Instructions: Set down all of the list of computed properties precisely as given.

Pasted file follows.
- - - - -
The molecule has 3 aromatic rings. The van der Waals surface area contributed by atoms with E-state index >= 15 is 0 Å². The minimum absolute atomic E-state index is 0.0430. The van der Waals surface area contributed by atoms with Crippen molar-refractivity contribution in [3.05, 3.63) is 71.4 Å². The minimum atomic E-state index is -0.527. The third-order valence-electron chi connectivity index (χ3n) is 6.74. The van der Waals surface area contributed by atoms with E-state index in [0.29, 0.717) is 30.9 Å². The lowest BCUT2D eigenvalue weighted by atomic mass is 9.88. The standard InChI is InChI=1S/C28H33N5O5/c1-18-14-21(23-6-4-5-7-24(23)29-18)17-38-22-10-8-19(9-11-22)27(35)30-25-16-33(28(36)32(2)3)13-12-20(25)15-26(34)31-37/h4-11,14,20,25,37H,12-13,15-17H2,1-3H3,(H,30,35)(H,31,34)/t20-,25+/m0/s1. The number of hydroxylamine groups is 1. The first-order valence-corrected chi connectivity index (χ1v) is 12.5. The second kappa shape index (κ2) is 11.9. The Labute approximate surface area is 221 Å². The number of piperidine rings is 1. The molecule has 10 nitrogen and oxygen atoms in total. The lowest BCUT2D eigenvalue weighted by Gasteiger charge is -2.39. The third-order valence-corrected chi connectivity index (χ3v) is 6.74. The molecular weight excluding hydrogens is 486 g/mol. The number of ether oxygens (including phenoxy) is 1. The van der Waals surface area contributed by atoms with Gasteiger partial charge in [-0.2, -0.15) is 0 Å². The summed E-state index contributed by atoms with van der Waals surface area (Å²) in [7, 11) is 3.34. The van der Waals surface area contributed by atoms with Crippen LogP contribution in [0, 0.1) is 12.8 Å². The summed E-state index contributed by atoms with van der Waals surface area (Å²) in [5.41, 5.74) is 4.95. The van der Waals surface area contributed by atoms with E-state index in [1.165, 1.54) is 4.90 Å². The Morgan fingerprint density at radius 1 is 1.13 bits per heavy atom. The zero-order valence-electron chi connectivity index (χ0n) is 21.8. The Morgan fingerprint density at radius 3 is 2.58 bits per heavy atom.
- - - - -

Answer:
The molecule has 3 aromatic rings. The van der Waals surface area contributed by atoms with E-state index >= 15 is 0 Å². The minimum absolute atomic E-state index is 0.0430. The van der Waals surface area contributed by atoms with Crippen molar-refractivity contribution in [3.05, 3.63) is 71.4 Å². The minimum atomic E-state index is -0.527. The third-order valence-electron chi connectivity index (χ3n) is 6.74. The van der Waals surface area contributed by atoms with E-state index in [0.29, 0.717) is 30.9 Å². The lowest BCUT2D eigenvalue weighted by atomic mass is 9.88. The standard InChI is InChI=1S/C28H33N5O5/c1-18-14-21(23-6-4-5-7-24(23)29-18)17-38-22-10-8-19(9-11-22)27(35)30-25-16-33(28(36)32(2)3)13-12-20(25)15-26(34)31-37/h4-11,14,20,25,37H,12-13,15-17H2,1-3H3,(H,30,35)(H,31,34)/t20-,25+/m0/s1. The number of hydroxylamine groups is 1. The first-order valence-corrected chi connectivity index (χ1v) is 12.5. The second kappa shape index (κ2) is 11.9. The Labute approximate surface area is 221 Å². The number of piperidine rings is 1. The molecule has 10 nitrogen and oxygen atoms in total. The lowest BCUT2D eigenvalue weighted by Gasteiger charge is -2.39. The third-order valence-corrected chi connectivity index (χ3v) is 6.74. The molecular weight excluding hydrogens is 486 g/mol. The number of ether oxygens (including phenoxy) is 1. The van der Waals surface area contributed by atoms with Gasteiger partial charge in [-0.2, -0.15) is 0 Å². The summed E-state index contributed by atoms with van der Waals surface area (Å²) in [7, 11) is 3.34. The van der Waals surface area contributed by atoms with Crippen LogP contribution in [0, 0.1) is 12.8 Å². The summed E-state index contributed by atoms with van der Waals surface area (Å²) in [5.41, 5.74) is 4.95. The van der Waals surface area contributed by atoms with E-state index in [1.165, 1.54) is 4.90 Å². The Morgan fingerprint density at radius 1 is 1.13 bits per heavy atom. The zero-order valence-electron chi connectivity index (χ0n) is 21.8. The Morgan fingerprint density at radius 3 is 2.58 bits per heavy atom.